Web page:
«Vam, Razodrannyje v Klochja...». History of Poetic Epitaphs in the Creation of M. Tsvetaeva

2020. № 3, 88-100

Viktoria V. Nikultseva

Moscow University of Finance and Law MFUA (Russia, Moscow)


Vladimir N. Dyadichev

A. M. Gorky Institute of World Literature (Russian Academy of Sciences) (Russia, Moscow)




In the poem “To cadets killed in Nizhny” written in July 1917 M. Tsvetaeva mourns the funerals of cadets from Alekseevskoe military school. They were suppressing soldier mutiny in Nizhny Novgorod and buried in the military cemetery Bratskoye in Vsesvyatskoye village (at the All Saints Church, near the Sokol district). Today they have established a Memorial Park of the Heroes of the First World War in the vacant part of the former cemetery. It is crucial to be familiar with the historical background of the story behind the poetic epitaph and it plays an important role in the article.

Many poets (A. Blok, V. Mayakovsky, A. Vertinsky, Z. Gippius, etc.) created works dedicated to those who died in the stormy days of the Russian revolution of 1917, but among them Marina Tsvetaeva's poem “To cadets killed in Nizhny” occupies a special place. A clear, fractional rhythm, alliteration of the sound combinations [pr] – [tr] – [rv], assonance of vowel sounds [a] – [o] – [u:], accentual verse, falling-rising intonations and author's pauses in simple syntagmas convey the tension and energy of the verse. Numerous tropes (the personification “the trumpets sighed heavily”, metaphors “heart breaks”, “torn to shreds”, epithets “light dust”, “in a nameless hole”), figures (parcellationism: “- How, without a checker? / Without shoulder straps / Officers? / In the morning - / in a nameless hole?”; rhetorical questions and exclamations; ellipsis), individual author's phraseology (“Give the last debt / To those who gave the debt the soul”; cf. “give the last debt”; “give your soul to God”) – the combination of these poetic techniques creates an artistic image of violent death, characteristic of the unique stylistic manner of Marina Tsvetaeva, which not only elevates the author's thought to the level of philosophical generalization, but also grows into a political attack. The poet defies the Provisional government, unable to rule the country. This poetic epitaph to cadets belongs to one of the best pieces in the heritage of Marina Tsvetaeva.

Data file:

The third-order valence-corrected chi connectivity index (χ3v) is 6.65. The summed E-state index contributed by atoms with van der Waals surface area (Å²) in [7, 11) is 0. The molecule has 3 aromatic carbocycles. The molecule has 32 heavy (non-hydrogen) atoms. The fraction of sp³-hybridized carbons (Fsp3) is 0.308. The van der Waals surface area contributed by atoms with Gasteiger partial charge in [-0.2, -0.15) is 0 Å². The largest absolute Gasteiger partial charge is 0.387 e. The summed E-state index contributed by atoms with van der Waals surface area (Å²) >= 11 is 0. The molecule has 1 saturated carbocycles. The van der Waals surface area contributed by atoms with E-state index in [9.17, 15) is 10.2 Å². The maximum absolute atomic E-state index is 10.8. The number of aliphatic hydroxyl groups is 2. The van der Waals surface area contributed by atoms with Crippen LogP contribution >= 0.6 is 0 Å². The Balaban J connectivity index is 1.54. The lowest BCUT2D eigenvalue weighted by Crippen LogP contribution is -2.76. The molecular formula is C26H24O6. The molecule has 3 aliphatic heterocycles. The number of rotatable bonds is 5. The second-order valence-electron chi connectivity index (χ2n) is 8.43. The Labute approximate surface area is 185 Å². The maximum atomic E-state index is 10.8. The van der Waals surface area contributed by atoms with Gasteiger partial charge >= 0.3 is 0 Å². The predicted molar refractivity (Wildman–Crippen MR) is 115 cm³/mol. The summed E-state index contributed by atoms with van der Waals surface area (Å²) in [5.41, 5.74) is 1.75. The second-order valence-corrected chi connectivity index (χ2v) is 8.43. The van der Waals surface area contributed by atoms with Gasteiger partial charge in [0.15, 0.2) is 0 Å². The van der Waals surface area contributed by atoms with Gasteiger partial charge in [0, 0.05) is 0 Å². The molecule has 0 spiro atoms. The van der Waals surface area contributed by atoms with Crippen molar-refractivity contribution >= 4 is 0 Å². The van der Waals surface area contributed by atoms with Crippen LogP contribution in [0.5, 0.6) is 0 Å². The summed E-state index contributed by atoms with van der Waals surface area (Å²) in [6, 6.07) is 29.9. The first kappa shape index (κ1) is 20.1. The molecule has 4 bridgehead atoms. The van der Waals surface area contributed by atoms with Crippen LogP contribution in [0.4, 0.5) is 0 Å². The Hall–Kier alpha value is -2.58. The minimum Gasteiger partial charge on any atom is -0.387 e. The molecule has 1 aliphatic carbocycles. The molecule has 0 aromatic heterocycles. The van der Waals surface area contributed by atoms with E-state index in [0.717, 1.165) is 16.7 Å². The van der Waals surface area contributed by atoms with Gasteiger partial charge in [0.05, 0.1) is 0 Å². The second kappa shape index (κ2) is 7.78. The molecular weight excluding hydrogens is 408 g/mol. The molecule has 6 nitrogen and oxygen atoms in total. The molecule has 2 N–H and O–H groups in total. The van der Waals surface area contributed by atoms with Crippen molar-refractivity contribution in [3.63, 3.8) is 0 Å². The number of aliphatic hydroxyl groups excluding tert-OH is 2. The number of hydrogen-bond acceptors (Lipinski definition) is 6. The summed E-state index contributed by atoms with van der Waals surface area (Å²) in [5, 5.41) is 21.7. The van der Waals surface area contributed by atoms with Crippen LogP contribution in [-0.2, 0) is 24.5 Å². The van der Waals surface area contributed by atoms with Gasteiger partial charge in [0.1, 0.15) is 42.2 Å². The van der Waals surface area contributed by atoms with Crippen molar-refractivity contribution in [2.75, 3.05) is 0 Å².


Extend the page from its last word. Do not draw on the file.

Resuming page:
For citation:

Nikultseva V. V., Dyadichev V. N. “Vam, Razodrannyje v Klochja...”.
History of Poetic Epitaphs in the Creation of M. Tsvetaeva. RussianSpeech = Russkaya Rech’. 2020. No. 3. Pp. 88–100. DOI: 10.31857/S013161170009963-8.